Westward Expansion

By: Seth Rupp

Expansion prioritized over Human life

Through the years of 1876 and 1890, millions of Native Americans died and were moved to reservations. The Native Americans were moved on to reservations and lived in harsh conditions. Sickness devastated the Native Americans in reservations, because they were not adapted to the many diseases given by the whites. The Native Americans lived in harsh conditions on these reservations, and their culture was destroyed. All this was done in the pursuit of westward expansion. This shows that Westward expansion was prioritized over human life.

Many Native Americans were forced to assimilate into the white’s culture. They were forced to choose Christian names, and wear traditional clothing of the era. This was bad for the Native Americans because it was destroying their culture and traditions. One thing some Indians did was the Ghost Dance. This was a dance that was performed along with religious rituals. The ones performing it believed that it would make the whites disappear and the buffalo come back, alongside their ancestors and way of life. This was done to try and get the Native Americans out of the way. The Indians also had gold on their land. The Black Hills are sacred to the Native Americans, but the gold was on that land. This was another reason the Indians were being “asked” to move. This shows that the government was willing to do anything, regardless of harm done to the Indians, in order to expand to the west.

Reservations were a large part of the government plan to move the Native Americans off of The Black Hills. The Black Hills contained gold, and the railroad was supposed to go directly through them. The Reservations were on poor quality farming land, and the Native Americans were not allowed to hunt or harvest for food. They were also exposed to many new diseases. This included Influenza, Whooping Cough, and Measles. Because this was the first time they were exposed to the sicknesses, they were deadly. Countless Indians died on reservations from disease. There was also a lack of medical equipment to treat illness and injury. This lead to many deaths. The lives of Native Americans were not important to the government, and moving them onto this reservations was okay, as long as their land was seized.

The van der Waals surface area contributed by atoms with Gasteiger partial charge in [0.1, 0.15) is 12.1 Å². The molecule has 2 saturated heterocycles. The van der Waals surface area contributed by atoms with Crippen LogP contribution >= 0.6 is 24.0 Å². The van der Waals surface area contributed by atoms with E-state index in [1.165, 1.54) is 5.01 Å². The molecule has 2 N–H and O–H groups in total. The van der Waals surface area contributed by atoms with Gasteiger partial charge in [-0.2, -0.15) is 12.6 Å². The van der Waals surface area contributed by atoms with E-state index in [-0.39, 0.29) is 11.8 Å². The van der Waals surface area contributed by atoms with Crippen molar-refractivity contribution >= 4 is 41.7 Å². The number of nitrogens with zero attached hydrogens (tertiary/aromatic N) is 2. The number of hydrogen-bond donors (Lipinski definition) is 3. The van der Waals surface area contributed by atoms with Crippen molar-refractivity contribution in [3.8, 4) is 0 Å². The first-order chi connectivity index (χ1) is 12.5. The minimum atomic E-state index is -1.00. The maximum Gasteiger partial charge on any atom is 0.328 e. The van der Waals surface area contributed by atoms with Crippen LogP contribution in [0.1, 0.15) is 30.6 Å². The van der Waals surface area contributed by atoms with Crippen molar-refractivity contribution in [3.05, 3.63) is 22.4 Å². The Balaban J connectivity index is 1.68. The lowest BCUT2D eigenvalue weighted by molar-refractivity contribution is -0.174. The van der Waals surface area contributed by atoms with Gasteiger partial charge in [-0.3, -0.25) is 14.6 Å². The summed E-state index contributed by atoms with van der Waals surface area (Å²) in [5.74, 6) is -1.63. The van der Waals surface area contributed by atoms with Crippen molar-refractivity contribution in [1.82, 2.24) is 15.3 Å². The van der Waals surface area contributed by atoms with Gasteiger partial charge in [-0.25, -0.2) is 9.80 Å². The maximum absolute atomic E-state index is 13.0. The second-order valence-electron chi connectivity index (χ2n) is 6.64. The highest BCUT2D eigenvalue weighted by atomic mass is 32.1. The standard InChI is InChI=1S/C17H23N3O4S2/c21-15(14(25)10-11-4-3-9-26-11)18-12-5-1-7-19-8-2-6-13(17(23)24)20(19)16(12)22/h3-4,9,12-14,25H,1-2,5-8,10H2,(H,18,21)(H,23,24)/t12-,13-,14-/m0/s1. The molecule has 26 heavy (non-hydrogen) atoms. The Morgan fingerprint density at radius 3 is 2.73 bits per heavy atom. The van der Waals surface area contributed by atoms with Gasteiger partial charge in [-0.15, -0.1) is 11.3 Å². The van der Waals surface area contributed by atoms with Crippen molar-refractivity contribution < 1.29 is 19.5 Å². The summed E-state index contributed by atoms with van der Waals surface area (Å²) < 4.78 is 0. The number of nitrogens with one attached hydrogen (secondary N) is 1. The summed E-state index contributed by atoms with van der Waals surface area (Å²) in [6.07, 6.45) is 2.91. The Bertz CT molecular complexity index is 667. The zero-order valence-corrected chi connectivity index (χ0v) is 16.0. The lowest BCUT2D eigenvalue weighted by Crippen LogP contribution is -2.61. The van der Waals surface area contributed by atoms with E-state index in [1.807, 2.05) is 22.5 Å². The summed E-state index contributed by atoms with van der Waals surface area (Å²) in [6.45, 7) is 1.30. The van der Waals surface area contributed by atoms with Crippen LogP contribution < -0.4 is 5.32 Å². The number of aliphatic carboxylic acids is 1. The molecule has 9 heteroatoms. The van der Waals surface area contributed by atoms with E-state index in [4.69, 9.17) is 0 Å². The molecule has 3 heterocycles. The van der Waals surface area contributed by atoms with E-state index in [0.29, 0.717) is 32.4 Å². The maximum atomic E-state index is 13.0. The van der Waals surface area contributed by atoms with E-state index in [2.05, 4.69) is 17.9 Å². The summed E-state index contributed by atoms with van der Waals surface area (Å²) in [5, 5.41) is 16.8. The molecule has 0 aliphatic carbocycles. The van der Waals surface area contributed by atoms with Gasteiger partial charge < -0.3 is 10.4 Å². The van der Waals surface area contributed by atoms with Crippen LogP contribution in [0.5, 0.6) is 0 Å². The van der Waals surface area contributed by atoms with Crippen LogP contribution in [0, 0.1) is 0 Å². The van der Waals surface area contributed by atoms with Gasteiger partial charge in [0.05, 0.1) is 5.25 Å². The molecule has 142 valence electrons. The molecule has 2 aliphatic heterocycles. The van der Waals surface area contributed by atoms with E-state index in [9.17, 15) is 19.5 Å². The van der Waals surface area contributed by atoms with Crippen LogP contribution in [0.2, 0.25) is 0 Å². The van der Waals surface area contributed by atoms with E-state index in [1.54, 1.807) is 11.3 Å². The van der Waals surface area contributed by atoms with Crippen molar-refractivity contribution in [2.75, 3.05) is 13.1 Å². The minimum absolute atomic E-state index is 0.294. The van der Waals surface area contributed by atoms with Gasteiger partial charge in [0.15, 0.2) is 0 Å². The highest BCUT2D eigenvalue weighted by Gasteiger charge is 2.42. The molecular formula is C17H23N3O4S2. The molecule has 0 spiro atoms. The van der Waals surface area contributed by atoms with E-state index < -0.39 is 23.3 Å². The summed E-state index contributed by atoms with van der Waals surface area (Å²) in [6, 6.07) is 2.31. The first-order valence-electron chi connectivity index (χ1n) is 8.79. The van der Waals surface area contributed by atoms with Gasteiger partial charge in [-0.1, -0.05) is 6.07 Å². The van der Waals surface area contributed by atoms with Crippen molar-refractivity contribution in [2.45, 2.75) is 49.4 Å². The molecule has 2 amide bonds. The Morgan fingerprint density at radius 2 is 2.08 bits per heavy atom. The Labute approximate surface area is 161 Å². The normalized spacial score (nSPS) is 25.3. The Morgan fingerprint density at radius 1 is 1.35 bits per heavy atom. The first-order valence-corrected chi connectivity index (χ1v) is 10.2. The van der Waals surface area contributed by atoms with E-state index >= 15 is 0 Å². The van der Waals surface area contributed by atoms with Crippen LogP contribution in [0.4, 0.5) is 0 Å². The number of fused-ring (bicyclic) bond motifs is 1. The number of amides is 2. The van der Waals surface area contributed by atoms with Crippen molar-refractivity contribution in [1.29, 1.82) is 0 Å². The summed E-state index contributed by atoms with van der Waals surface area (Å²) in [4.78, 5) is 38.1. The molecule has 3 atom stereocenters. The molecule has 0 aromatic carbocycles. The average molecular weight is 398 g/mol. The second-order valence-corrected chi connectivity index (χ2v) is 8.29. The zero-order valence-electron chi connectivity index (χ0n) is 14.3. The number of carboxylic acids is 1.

The Native American population is still affected today. There are about three hundred Indian reservations across the United States and not all tribes have one. (Indian) These reservations are much larger and on better quality land. The current day reservations do not deal such harsh damage to the culture of the Native Americans, as they are no longer forced to assimilate. Though improved from reservations of the past they are still “comparable to Third World” (Living). Though the life expectancy of people on reservations has risen, it is still about five years behind that of the average American. Infants are also 60% more likely to die on reservations than outside of one in the U.S. These facts are a testament to the poorer conditions on the Native American reservations. (Living) The only reason Native Americans are on reservations today is because they were forced onto them in the 1800’s in the pursuit of westward expansion.

The Indians faced horrible and unjust treatment throughout history, especially in the 1800s. They were moved into reservations with poor living conditions. They were forced to assimilate into white culture, and sickness was a huge problem at the reservations. The diseases were new to the Indians, so it affected them severely. Even today, Native Americans face inequality and poor treatment. A large amount of Native Americans They had their land taken from them and their culture destroyed, and that can never be fully repaired.

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Westward Expansion: Crash Course US History #24

Works Cited

“Living Condition” ncrprograms.com. Partnership with Native Americans, 2015. Web. 15 Mar. 2016.


1907 “Sioux Camp” tdl.org. Web. 15 Mar. 2016


Barry, David. “Indian Chief Sitting Bull” N.d. Photograph. Wikipedia.org. Web. 16 Mar. 2016.


N.d. “Ghost Dancer” Photograph. Tdl.org. Web. 16 Mar. 2016


Green, John. “Westward Expansion: Crash Course US History #24” Online video clip. Youtube.

Youtube. 8 Aug. 2013. Web. 16 Mar. 2016.

N.d. “Westward Expansion” <http://www.history.com/topics/westward-expansion> 17 Mar. 2016.

Gast, John. 1872. “American Progress”. <https://en.wikipedia.org/wiki//media/File> 17 Mar. 2016.

N.d. “Westward Expansion Map” <http://www.sonofthesouth.net/texas/westward-expansion.htm>

17 Mar. 2016.